You don't think about your reflexes until afterward.


Disclaimer: I don't own the TMNT. Today, anyway.

Reflex
By Lady Dementia


It wasn't supposed to be like this.

He'd seen it coming without really comprehending it, that moment suspended out of time when Winters had flung himself at the line of turtles standing at the gate between worlds. A spiked monster the size of a small cargo ship had been hurtling toward them, claws carving sharp splinters of stone floor in a futile attempt to stop, and Winters was going to save the turtles by tackling them out of the way. Their brains were stunned at the sudden appearance of a gigantic monster charging them. That vital second froze them up; their minds scrambled to switch to a new tactic for dealing with this totally unfamiliar foe. Winter's was a heroic action that took only a second--that switch-over second they couldn't afford--to complete from sprint to sprawl. He could have, SHOULD have, gotten them all out of the way.

But Donatello had been at the end of that line, the furthest from Winters, given the most of that fraction of a second to SEE what was about to happen.

Raphael's reflexes, conditioned by almost two years of nightly street-fighting against every form of scum that wore a human form, took over where his brain temporarily failed. In any other situation, that probably would have saved his life. Usually when he saw a human shape leaping toward him, powerful and with obvious intent to take him down, it was a bad thing. Getting out of the way of said bad thing was therefore a good thing.

Except that tonight, Raphael's reflexive flinch put him out of Winter's frantic reach. Just by an inch, but by just enough. Donatello's brain chose to kick into high gear for that fraction of a second he'd been granted as the turtle closest to safety. He saw Raphael flinch back, left standing before the monster sliding toward them. He saw the reflex begin to melt into realization, but too late for Raphael. Always too late for his hot-headed brother.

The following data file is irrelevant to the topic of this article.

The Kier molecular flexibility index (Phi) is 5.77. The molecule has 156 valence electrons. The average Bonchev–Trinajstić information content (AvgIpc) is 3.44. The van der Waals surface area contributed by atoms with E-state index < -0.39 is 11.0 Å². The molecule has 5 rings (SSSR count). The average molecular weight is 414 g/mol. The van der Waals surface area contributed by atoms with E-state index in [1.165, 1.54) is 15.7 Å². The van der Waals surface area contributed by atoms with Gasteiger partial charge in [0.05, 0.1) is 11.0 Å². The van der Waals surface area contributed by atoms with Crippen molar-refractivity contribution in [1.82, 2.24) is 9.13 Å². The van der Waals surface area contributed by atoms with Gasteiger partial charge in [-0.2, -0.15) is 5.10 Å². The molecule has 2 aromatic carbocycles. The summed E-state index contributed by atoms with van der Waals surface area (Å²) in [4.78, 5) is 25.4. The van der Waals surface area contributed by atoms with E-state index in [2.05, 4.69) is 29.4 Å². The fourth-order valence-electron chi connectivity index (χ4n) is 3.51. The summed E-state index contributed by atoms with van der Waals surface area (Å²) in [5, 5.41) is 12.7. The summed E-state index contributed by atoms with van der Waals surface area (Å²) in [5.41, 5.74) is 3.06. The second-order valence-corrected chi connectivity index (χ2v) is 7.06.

Raphael's reflexes worked differently than his own. Raph's fought first and thought later; he reacted to Winter's rush as just another step in the ongoing battle. Donatello's reflex, however, was to think. Splinter had always encouraged this trait in moderation with his ninjitsu training, but while his body responded quickly, his mind had always been faster. Using his mind was so deeply ingrained into his reactions that when his brain cut out, it still spun thoughts faster than his mind could comprehend them. Reflex, for him, picked a thought to follow.

That exact moment's thought speculated on the consequences of Raphael's reflexes. The speculation caught his shell-shocked brain and slammed the 'ON' switch in the sliver of a moment given to him. Speculation became fact, the fact that Raphael wasn't going to be able to get out of the beast's way in time, and what would happen as a result. On the heels of that fact snapped Donatello's choice. There wasn't much time to decide, but some decisions require less thought than others. This one was practically reflex.

Leonardo had been tackled first in Winters' lunge, and in a distant way Donatello was glad Leo was facing the wrong direction to see what happened. Sheer momentum wouldn't have allowed him to do anything, but Leonardo might have hurt Winters in trying. Michelangelo would have yelled Raphael's name if he'd seen it coming, but the red-banded turtle was behind him. There was no escape behind them, only the four stone Immortals, and Michelangelo's reflexes had kicked in. Michelangelo's reflex was to dodge, to find an escape route and get some distance. Of all of them, in this situation his reflexes served best. He saw the monster, he saw Winters, and he threw himself sideways with the man's tackle without even thinking about it.